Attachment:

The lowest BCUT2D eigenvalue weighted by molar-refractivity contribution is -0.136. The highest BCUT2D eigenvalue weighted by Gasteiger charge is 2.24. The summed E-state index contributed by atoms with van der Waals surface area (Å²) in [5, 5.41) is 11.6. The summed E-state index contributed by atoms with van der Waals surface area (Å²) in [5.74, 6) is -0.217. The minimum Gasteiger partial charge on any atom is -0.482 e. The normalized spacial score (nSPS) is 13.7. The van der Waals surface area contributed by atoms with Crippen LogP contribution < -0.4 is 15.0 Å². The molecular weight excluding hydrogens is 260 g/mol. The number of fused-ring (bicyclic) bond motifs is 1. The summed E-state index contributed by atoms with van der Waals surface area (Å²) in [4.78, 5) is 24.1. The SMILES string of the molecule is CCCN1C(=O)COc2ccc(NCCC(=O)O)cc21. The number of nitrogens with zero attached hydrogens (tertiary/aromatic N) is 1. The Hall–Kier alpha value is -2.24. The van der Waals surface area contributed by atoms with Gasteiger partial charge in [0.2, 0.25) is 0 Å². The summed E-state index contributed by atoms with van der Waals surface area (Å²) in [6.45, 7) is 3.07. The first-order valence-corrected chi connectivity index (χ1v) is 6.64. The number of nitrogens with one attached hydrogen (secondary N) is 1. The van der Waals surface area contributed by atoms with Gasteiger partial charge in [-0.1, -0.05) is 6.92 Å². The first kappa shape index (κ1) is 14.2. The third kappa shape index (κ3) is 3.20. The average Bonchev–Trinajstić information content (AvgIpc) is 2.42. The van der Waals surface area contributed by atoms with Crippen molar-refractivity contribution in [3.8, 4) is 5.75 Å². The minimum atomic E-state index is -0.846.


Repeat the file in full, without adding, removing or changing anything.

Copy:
The lowest BCUT2D eigenvalue weighted by molar-refractivity contribution is -0.136. The highest BCUT2D eigenvalue weighted by Gasteiger charge is 2.24. The summed E-state index contributed by atoms with van der Waals surface area (Å²) in [5, 5.41) is 11.6. The summed E-state index contributed by atoms with van der Waals surface area (Å²) in [5.74, 6) is -0.217. The minimum Gasteiger partial charge on any atom is -0.482 e. The normalized spacial score (nSPS) is 13.7. The van der Waals surface area contributed by atoms with Crippen LogP contribution < -0.4 is 15.0 Å². The molecular weight excluding hydrogens is 260 g/mol. The number of fused-ring (bicyclic) bond motifs is 1. The summed E-state index contributed by atoms with van der Waals surface area (Å²) in [4.78, 5) is 24.1. The SMILES string of the molecule is CCCN1C(=O)COc2ccc(NCCC(=O)O)cc21. The number of nitrogens with zero attached hydrogens (tertiary/aromatic N) is 1. The Hall–Kier alpha value is -2.24. The van der Waals surface area contributed by atoms with Gasteiger partial charge in [0.2, 0.25) is 0 Å². The summed E-state index contributed by atoms with van der Waals surface area (Å²) in [6.45, 7) is 3.07. The first-order valence-corrected chi connectivity index (χ1v) is 6.64. The number of nitrogens with one attached hydrogen (secondary N) is 1. The van der Waals surface area contributed by atoms with Gasteiger partial charge in [-0.1, -0.05) is 6.92 Å². The first kappa shape index (κ1) is 14.2. The third kappa shape index (κ3) is 3.20. The average Bonchev–Trinajstić information content (AvgIpc) is 2.42. The van der Waals surface area contributed by atoms with Crippen molar-refractivity contribution in [3.8, 4) is 5.75 Å². The minimum atomic E-state index is -0.846.